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See detailSovereign debt default and banking in a currency union
Perego, Erica UL; Pierrard, Olivier

Scientific Conference (2014, May 27)

This paper analyzes the role of banking in the transmission of sovereign debt default within a currency union. We build a 2-country (core and periphery) new-Keynesian model with an endogenous possibility ... [more ▼]

This paper analyzes the role of banking in the transmission of sovereign debt default within a currency union. We build a 2-country (core and periphery) new-Keynesian model with an endogenous possibility of default on the periphery public debt. We introduce alternative banking representations, going from full integration to fragmentation. We calibrate the model on euro area data and show that the best fit to empirical data arises when we introduce some degree of fragmentation. However, we observe that a well integrated banking sector would reduce the negative consequences of default at the EA aggregated level and limit the welfare cost of stabilizing policies. [less ▲]

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See detailAging and Pensions in General Equilibrium: Labour Market Imperfections Matter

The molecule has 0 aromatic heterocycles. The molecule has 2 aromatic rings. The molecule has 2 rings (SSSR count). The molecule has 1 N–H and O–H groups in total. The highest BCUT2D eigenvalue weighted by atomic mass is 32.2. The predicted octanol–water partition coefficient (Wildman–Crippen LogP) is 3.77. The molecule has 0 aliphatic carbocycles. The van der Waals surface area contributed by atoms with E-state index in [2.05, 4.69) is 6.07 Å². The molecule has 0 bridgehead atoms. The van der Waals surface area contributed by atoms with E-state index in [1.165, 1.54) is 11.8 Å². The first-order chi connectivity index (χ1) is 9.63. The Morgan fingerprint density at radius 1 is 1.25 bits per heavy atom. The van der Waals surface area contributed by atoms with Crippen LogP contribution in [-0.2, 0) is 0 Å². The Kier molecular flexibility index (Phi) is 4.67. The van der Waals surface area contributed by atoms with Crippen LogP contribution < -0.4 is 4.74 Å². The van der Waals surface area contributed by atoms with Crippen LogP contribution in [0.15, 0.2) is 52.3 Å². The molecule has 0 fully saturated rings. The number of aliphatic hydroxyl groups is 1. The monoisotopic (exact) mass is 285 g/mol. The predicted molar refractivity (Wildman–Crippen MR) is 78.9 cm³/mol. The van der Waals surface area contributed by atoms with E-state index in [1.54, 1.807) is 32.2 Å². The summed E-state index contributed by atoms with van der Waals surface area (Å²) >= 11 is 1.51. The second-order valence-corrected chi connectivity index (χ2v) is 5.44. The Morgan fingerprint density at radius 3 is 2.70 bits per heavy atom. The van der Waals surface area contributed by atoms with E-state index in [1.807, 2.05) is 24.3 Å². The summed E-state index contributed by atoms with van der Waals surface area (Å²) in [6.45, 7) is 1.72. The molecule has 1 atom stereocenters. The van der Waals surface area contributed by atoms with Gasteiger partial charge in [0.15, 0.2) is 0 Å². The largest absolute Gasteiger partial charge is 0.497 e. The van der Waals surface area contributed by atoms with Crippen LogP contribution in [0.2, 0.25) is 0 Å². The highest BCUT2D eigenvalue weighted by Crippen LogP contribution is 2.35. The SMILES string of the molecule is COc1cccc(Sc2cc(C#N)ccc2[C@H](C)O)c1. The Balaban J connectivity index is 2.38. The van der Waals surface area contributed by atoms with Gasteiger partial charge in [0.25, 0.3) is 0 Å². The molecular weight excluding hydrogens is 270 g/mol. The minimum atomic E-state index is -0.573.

de la Croix, David; Pierrard, Olivier; Sneessens, Henri UL

in Journal of Economic Dynamics & Control (2013), 37

We re-examine the effects of population aging and pension reforms in an OLG model with labor market frictions. The most important feature brought about by labor market frictions is the connection between ... [more ▼]

We re-examine the effects of population aging and pension reforms in an OLG model with labor market frictions. The most important feature brought about by labor market frictions is the connection between the interest rate and the unemployment rate. Exogenous shocks (such as aging) leading to lower interest rates also imply lower equilibrium unemployment rates, because lower capital costs stimulate labor demand and induce firms to advertise more vacancies. These effects may be reinforced by increases in the participation rate of older workers, induced by the higher wage rates and the larger probability of finding a job. These results imply that neglecting labor market frictions and employment rate dynamics may seriously bias the evaluation of pension reforms when they have an impact on the equilibrium interest rate. [less ▲]

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See detailDeclining bargaining power of workers and the rise of early retirement in Europe